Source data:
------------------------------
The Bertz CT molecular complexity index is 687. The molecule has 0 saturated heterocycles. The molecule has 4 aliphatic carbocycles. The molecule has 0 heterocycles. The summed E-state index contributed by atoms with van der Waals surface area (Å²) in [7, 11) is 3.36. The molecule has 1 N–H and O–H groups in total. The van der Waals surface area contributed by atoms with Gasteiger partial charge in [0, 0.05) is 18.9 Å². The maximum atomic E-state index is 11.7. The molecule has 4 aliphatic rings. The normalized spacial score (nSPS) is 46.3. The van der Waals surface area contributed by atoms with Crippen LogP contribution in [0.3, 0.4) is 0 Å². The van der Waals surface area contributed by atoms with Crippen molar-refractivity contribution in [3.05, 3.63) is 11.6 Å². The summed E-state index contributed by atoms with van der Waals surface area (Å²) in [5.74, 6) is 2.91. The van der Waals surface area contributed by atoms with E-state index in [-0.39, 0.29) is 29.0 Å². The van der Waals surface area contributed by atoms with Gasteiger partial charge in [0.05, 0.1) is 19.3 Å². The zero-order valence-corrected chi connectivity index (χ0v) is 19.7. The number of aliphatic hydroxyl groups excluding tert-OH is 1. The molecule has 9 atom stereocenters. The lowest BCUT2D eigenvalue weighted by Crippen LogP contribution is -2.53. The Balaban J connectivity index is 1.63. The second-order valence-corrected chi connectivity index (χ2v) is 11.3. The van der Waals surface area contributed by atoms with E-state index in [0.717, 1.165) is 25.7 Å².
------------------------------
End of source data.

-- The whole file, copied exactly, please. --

The Bertz CT molecular complexity index is 687. The molecule has 0 saturated heterocycles. The molecule has 4 aliphatic carbocycles. The molecule has 0 heterocycles. The summed E-state index contributed by atoms with van der Waals surface area (Å²) in [7, 11) is 3.36. The molecule has 1 N–H and O–H groups in total. The van der Waals surface area contributed by atoms with Gasteiger partial charge in [0, 0.05) is 18.9 Å². The maximum atomic E-state index is 11.7. The molecule has 4 aliphatic rings. The normalized spacial score (nSPS) is 46.3. The van der Waals surface area contributed by atoms with Crippen LogP contribution in [0.3, 0.4) is 0 Å². The van der Waals surface area contributed by atoms with Crippen molar-refractivity contribution in [3.05, 3.63) is 11.6 Å². The summed E-state index contributed by atoms with van der Waals surface area (Å²) in [5.74, 6) is 2.91. The van der Waals surface area contributed by atoms with E-state index in [-0.39, 0.29) is 29.0 Å². The van der Waals surface area contributed by atoms with Gasteiger partial charge in [0.05, 0.1) is 19.3 Å². The zero-order valence-corrected chi connectivity index (χ0v) is 19.7. The number of aliphatic hydroxyl groups excluding tert-OH is 1. The molecule has 9 atom stereocenters. The lowest BCUT2D eigenvalue weighted by Crippen LogP contribution is -2.53. The Balaban J connectivity index is 1.63. The second-order valence-corrected chi connectivity index (χ2v) is 11.3. The van der Waals surface area contributed by atoms with E-state index in [0.717, 1.165) is 25.7 Å².